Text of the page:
Collateral damage to civilians is one of the most consistent elements of modern warfare. As bombing attacks continue to take deadlier and more impersonal forms, collateral damage is all but an assumed part of warfare, perhaps not celebrated, but at the same time not really regretted. In the context of foreign conflict, collateral damage is treated as something that simply happens, and no fault is attributed to the forces which cause civilian deaths and destruction to their property. This should not be, “collateral damage” in war is completely unacceptable in all circumstances.

So called “collateral damage” is morally unjustifiable because of the simple facts that civilians are not combatants, and they are not the property of the states which are warring with one another. The persons who are maimed and killed and their property which is damaged do not suddenly become part of either state which is at war simply because the governing body of the area in which they live has determined to battle with another state. These persons belong to themselves in the same way which they did in a time of peace, and have every moral right to their life, their freedom, and their property just as they did prior to the initiation of interstate conflict. Even if Nation A has a justifiable reason to go to war with Nation B, this does not justify causing harm (either intentionally or by neglect) to the citizens of nation B.

Who the specific target of an attack is is irrelevant to the question of whether civilian deaths are justifiable. It’s certainly the case that manslaughter due to neglect is less morally wicked than premeditated murder, but this does not mean that manslaughter is morally upright. Additionally it’s important to remember that the far and away majority of collateral damage in war is not entirely accidental. For example, Florin’s military identifies target X they wish to destroy in Guilder, but they realize they cannot deal with target X without harming bystanders Y, and they determine that destroying target X in Guilder is important enough to justify the harm caused to the civilians of Guilder. This ethical calculus is utterly wrong, however. There is no way to morally compare the value of or right to life of specific persons, each and every one has this right, and it is not suspended just because they find themselves in close physical proximity to an important person or place in a time of war.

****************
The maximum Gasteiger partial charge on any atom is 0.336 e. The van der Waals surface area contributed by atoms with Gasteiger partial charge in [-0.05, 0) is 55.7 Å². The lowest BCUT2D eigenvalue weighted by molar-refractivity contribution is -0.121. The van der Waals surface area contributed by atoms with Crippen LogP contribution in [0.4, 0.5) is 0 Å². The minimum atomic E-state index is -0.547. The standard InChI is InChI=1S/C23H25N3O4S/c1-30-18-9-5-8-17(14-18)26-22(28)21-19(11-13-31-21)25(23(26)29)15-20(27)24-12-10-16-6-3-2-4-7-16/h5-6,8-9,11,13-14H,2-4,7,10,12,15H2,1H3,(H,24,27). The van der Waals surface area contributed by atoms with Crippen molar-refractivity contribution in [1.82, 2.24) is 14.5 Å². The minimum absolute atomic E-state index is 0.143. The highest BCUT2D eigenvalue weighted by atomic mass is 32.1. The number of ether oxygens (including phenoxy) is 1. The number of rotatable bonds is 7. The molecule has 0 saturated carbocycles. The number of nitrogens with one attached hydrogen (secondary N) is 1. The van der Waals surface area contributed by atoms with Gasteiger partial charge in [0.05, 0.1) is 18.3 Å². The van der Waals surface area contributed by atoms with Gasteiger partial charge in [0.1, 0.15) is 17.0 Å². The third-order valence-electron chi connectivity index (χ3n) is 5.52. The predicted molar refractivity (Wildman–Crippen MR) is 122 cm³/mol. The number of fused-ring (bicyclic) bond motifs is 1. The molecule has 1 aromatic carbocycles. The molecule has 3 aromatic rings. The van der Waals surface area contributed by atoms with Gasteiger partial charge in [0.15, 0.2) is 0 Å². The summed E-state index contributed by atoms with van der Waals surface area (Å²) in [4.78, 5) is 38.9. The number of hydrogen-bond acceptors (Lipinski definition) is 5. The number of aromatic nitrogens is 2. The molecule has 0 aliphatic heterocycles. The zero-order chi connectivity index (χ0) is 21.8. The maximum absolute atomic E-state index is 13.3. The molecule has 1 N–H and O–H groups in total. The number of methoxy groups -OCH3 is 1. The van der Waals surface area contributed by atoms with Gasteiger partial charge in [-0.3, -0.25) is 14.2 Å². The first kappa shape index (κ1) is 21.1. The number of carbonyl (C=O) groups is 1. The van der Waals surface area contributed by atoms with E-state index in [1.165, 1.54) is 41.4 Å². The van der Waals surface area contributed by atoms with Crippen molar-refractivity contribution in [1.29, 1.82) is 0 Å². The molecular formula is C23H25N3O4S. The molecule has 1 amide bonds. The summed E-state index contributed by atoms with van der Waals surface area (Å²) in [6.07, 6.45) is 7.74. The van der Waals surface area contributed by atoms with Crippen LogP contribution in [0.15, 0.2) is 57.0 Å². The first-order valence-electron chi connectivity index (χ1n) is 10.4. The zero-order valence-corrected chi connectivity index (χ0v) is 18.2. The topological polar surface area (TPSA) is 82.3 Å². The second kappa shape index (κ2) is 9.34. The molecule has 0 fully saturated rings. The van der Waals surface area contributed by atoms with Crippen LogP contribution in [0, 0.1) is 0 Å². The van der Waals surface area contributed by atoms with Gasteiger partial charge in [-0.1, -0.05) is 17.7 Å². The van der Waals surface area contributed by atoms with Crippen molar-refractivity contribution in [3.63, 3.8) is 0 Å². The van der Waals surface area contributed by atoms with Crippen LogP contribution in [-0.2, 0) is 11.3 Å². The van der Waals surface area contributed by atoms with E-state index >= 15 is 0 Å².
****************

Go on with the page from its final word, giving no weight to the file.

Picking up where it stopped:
It becomes far easier to accept the ethical calculus above when the issue is removed from our view, but what would our reaction be if it happened in our neighborhood? Imagine a police officer engaged in a high speed chase, following fast on the heels of a bank robber who was caught in the act. The police officer drives willy-nilly all over the road in pursuit of the thief, causing several traffic accidents. He still cannot catch the robber, so he begins opening fire on the car he’s chasing. He misses several times, and his shots accidentally kill two pedestrians. Finally one of his bullets takes out one of the tires of the car, and the bank robber is apprehended. Is the police officer a hero in our eyes? Of course not, he killed two innocent bystanders and caused massive property damage to persons who had nothing to do with the crimes of the robber. Change the players in this hypothetical to a terrorist being chased and a military following after him, and move the setting to the middle east, and all of the sudden we find it perfectly alright. There is a serious inconsistency here, and it needs to be addressed.